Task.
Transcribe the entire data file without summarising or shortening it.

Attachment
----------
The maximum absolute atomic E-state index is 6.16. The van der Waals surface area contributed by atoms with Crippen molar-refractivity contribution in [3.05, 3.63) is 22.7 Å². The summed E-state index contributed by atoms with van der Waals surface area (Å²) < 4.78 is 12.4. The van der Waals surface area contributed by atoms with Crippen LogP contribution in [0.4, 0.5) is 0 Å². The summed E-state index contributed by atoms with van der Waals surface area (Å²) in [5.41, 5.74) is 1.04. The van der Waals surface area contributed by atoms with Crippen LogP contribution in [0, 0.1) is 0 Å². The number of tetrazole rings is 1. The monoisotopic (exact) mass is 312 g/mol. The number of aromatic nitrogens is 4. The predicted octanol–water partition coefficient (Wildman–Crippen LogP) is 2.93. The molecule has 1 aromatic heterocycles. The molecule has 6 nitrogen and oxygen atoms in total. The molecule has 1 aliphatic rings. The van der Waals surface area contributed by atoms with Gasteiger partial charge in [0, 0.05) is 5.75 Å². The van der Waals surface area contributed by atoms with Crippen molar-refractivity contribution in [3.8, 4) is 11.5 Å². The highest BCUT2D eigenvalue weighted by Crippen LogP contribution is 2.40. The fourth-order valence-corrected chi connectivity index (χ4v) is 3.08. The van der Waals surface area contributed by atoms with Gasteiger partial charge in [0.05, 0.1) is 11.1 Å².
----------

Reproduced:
The maximum absolute atomic E-state index is 6.16. The van der Waals surface area contributed by atoms with Crippen molar-refractivity contribution in [3.05, 3.63) is 22.7 Å². The summed E-state index contributed by atoms with van der Waals surface area (Å²) < 4.78 is 12.4. The van der Waals surface area contributed by atoms with Crippen LogP contribution in [0.4, 0.5) is 0 Å². The summed E-state index contributed by atoms with van der Waals surface area (Å²) in [5.41, 5.74) is 1.04. The van der Waals surface area contributed by atoms with Crippen LogP contribution in [0, 0.1) is 0 Å². The number of tetrazole rings is 1. The monoisotopic (exact) mass is 312 g/mol. The number of aromatic nitrogens is 4. The predicted octanol–water partition coefficient (Wildman–Crippen LogP) is 2.93. The molecule has 1 aromatic heterocycles. The molecule has 6 nitrogen and oxygen atoms in total. The molecule has 1 aliphatic rings. The van der Waals surface area contributed by atoms with Gasteiger partial charge in [0, 0.05) is 5.75 Å². The van der Waals surface area contributed by atoms with Crippen molar-refractivity contribution in [3.8, 4) is 11.5 Å². The highest BCUT2D eigenvalue weighted by Crippen LogP contribution is 2.40. The fourth-order valence-corrected chi connectivity index (χ4v) is 3.08. The van der Waals surface area contributed by atoms with Gasteiger partial charge in [0.05, 0.1) is 11.1 Å².